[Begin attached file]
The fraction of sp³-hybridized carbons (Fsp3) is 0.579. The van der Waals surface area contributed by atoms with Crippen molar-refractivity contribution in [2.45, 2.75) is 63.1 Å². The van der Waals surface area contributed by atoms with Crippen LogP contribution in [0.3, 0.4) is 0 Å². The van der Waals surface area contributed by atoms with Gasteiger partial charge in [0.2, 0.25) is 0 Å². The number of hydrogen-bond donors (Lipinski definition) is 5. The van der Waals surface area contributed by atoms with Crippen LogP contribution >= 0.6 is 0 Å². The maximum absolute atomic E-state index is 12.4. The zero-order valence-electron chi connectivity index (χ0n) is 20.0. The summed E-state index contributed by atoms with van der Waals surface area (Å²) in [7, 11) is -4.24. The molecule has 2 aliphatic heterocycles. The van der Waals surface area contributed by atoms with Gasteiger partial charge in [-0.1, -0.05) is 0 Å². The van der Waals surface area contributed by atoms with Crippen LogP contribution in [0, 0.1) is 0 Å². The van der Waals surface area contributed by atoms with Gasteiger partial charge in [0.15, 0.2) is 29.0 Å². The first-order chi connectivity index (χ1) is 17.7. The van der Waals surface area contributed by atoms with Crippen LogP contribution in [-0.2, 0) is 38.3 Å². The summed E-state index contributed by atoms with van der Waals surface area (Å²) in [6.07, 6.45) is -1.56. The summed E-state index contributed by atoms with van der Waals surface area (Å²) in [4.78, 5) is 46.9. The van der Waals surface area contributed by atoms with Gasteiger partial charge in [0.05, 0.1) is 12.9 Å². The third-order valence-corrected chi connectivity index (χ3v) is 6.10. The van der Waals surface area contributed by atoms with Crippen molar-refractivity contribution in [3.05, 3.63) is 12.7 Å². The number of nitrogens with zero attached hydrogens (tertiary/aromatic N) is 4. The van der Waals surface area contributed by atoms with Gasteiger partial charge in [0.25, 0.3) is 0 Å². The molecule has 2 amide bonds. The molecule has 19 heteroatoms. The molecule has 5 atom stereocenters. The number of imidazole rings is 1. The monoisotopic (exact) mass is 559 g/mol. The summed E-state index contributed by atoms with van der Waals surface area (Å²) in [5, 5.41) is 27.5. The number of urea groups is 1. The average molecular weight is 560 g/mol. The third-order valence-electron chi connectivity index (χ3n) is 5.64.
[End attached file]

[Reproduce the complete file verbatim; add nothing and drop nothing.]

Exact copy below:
The fraction of sp³-hybridized carbons (Fsp3) is 0.579. The van der Waals surface area contributed by atoms with Crippen molar-refractivity contribution in [2.45, 2.75) is 63.1 Å². The van der Waals surface area contributed by atoms with Crippen LogP contribution in [0.3, 0.4) is 0 Å². The van der Waals surface area contributed by atoms with Gasteiger partial charge in [0.2, 0.25) is 0 Å². The number of hydrogen-bond donors (Lipinski definition) is 5. The van der Waals surface area contributed by atoms with Crippen LogP contribution >= 0.6 is 0 Å². The maximum absolute atomic E-state index is 12.4. The zero-order valence-electron chi connectivity index (χ0n) is 20.0. The summed E-state index contributed by atoms with van der Waals surface area (Å²) in [7, 11) is -4.24. The molecule has 2 aliphatic heterocycles. The van der Waals surface area contributed by atoms with Gasteiger partial charge in [-0.1, -0.05) is 0 Å². The van der Waals surface area contributed by atoms with Crippen LogP contribution in [0, 0.1) is 0 Å². The van der Waals surface area contributed by atoms with Gasteiger partial charge in [0.15, 0.2) is 29.0 Å². The first-order chi connectivity index (χ1) is 17.7. The van der Waals surface area contributed by atoms with Crippen LogP contribution in [-0.2, 0) is 38.3 Å². The summed E-state index contributed by atoms with van der Waals surface area (Å²) in [6.07, 6.45) is -1.56. The summed E-state index contributed by atoms with van der Waals surface area (Å²) in [4.78, 5) is 46.9. The van der Waals surface area contributed by atoms with Gasteiger partial charge in [0.05, 0.1) is 12.9 Å². The third-order valence-corrected chi connectivity index (χ3v) is 6.10. The van der Waals surface area contributed by atoms with Crippen molar-refractivity contribution in [3.05, 3.63) is 12.7 Å². The number of nitrogens with zero attached hydrogens (tertiary/aromatic N) is 4. The van der Waals surface area contributed by atoms with Gasteiger partial charge in [0.25, 0.3) is 0 Å². The molecule has 2 amide bonds. The molecule has 19 heteroatoms. The molecule has 5 atom stereocenters. The number of imidazole rings is 1. The monoisotopic (exact) mass is 559 g/mol. The summed E-state index contributed by atoms with van der Waals surface area (Å²) in [5, 5.41) is 27.5. The number of urea groups is 1. The average molecular weight is 560 g/mol. The third-order valence-electron chi connectivity index (χ3n) is 5.64.